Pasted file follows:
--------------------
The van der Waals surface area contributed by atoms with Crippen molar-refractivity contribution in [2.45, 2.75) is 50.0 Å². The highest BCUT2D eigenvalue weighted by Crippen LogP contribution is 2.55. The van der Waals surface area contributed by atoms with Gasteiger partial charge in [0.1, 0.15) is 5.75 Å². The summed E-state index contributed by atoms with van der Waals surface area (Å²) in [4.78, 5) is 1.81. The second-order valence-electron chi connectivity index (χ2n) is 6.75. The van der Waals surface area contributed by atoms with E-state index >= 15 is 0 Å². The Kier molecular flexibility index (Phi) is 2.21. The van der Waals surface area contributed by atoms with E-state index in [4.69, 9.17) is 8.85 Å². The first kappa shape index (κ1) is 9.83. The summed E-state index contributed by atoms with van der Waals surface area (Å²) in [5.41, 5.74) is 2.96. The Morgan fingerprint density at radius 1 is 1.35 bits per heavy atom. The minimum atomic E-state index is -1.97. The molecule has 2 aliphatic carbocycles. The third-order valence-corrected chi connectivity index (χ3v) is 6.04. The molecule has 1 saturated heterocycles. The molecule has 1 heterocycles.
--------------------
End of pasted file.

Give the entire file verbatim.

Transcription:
The van der Waals surface area contributed by atoms with Crippen molar-refractivity contribution in [2.45, 2.75) is 50.0 Å². The highest BCUT2D eigenvalue weighted by Crippen LogP contribution is 2.55. The van der Waals surface area contributed by atoms with Gasteiger partial charge in [0.1, 0.15) is 5.75 Å². The summed E-state index contributed by atoms with van der Waals surface area (Å²) in [4.78, 5) is 1.81. The second-order valence-electron chi connectivity index (χ2n) is 6.75. The van der Waals surface area contributed by atoms with E-state index >= 15 is 0 Å². The Kier molecular flexibility index (Phi) is 2.21. The van der Waals surface area contributed by atoms with E-state index in [4.69, 9.17) is 8.85 Å². The first kappa shape index (κ1) is 9.83. The summed E-state index contributed by atoms with van der Waals surface area (Å²) in [5.41, 5.74) is 2.96. The Morgan fingerprint density at radius 1 is 1.35 bits per heavy atom. The minimum atomic E-state index is -1.97. The molecule has 2 aliphatic carbocycles. The third-order valence-corrected chi connectivity index (χ3v) is 6.04. The molecule has 1 saturated heterocycles. The molecule has 1 heterocycles.